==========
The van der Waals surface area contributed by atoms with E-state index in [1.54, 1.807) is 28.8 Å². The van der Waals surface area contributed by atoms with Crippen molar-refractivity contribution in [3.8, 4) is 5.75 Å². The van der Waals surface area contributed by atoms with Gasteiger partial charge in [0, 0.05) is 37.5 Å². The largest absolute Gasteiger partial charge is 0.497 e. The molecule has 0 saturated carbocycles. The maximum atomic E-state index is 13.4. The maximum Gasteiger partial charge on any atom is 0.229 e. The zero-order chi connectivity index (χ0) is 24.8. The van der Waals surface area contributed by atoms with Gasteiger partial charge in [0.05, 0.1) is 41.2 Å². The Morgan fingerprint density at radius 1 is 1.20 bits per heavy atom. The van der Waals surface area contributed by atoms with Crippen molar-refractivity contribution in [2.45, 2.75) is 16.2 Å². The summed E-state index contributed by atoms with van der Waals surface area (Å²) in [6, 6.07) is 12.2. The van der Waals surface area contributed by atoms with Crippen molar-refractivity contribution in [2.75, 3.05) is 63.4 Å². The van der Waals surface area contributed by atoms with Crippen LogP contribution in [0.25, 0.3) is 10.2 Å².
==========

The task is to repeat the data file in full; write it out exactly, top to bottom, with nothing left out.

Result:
The van der Waals surface area contributed by atoms with E-state index in [1.54, 1.807) is 28.8 Å². The van der Waals surface area contributed by atoms with Crippen molar-refractivity contribution in [3.8, 4) is 5.75 Å². The van der Waals surface area contributed by atoms with Gasteiger partial charge in [0, 0.05) is 37.5 Å². The largest absolute Gasteiger partial charge is 0.497 e. The molecule has 0 saturated carbocycles. The maximum atomic E-state index is 13.4. The maximum Gasteiger partial charge on any atom is 0.229 e. The zero-order chi connectivity index (χ0) is 24.8. The van der Waals surface area contributed by atoms with Gasteiger partial charge in [0.05, 0.1) is 41.2 Å². The Morgan fingerprint density at radius 1 is 1.20 bits per heavy atom. The van der Waals surface area contributed by atoms with Crippen molar-refractivity contribution in [2.45, 2.75) is 16.2 Å². The summed E-state index contributed by atoms with van der Waals surface area (Å²) in [6, 6.07) is 12.2. The van der Waals surface area contributed by atoms with Crippen molar-refractivity contribution in [2.75, 3.05) is 63.4 Å². The van der Waals surface area contributed by atoms with Crippen LogP contribution in [0.25, 0.3) is 10.2 Å².